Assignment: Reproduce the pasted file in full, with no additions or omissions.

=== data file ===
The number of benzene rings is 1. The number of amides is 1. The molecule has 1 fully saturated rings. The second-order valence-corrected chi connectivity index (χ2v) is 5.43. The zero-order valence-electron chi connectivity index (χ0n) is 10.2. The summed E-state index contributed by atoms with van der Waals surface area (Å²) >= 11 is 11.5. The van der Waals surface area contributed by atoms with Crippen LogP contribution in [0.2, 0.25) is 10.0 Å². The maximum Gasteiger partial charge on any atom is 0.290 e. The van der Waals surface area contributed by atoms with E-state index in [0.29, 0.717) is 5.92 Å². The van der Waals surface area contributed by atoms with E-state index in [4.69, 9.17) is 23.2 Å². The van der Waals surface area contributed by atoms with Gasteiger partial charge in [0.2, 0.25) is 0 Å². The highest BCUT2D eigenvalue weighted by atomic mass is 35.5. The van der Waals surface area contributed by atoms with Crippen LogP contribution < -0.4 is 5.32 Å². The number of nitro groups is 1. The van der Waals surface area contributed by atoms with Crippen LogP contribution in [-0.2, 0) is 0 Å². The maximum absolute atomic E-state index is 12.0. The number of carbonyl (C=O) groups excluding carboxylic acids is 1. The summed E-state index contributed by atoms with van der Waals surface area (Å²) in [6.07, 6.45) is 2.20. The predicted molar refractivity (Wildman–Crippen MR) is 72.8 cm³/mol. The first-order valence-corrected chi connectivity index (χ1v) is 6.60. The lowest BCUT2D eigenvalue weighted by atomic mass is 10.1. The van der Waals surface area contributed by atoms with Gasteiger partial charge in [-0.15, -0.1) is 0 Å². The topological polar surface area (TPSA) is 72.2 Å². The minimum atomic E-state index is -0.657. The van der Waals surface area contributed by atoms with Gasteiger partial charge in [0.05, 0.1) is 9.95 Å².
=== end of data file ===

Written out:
The number of benzene rings is 1. The number of amides is 1. The molecule has 1 fully saturated rings. The second-order valence-corrected chi connectivity index (χ2v) is 5.43. The zero-order valence-electron chi connectivity index (χ0n) is 10.2. The summed E-state index contributed by atoms with van der Waals surface area (Å²) >= 11 is 11.5. The van der Waals surface area contributed by atoms with Crippen LogP contribution in [0.2, 0.25) is 10.0 Å². The maximum Gasteiger partial charge on any atom is 0.290 e. The van der Waals surface area contributed by atoms with E-state index in [0.29, 0.717) is 5.92 Å². The van der Waals surface area contributed by atoms with E-state index in [4.69, 9.17) is 23.2 Å². The van der Waals surface area contributed by atoms with Gasteiger partial charge in [0.2, 0.25) is 0 Å². The highest BCUT2D eigenvalue weighted by atomic mass is 35.5. The van der Waals surface area contributed by atoms with Crippen LogP contribution < -0.4 is 5.32 Å². The number of nitro groups is 1. The van der Waals surface area contributed by atoms with Crippen LogP contribution in [-0.2, 0) is 0 Å². The maximum absolute atomic E-state index is 12.0. The number of carbonyl (C=O) groups excluding carboxylic acids is 1. The summed E-state index contributed by atoms with van der Waals surface area (Å²) in [6.07, 6.45) is 2.20. The predicted molar refractivity (Wildman–Crippen MR) is 72.8 cm³/mol. The first-order valence-corrected chi connectivity index (χ1v) is 6.60. The lowest BCUT2D eigenvalue weighted by atomic mass is 10.1. The van der Waals surface area contributed by atoms with Gasteiger partial charge in [-0.15, -0.1) is 0 Å². The topological polar surface area (TPSA) is 72.2 Å². The minimum atomic E-state index is -0.657. The van der Waals surface area contributed by atoms with Gasteiger partial charge in [0.05, 0.1) is 9.95 Å².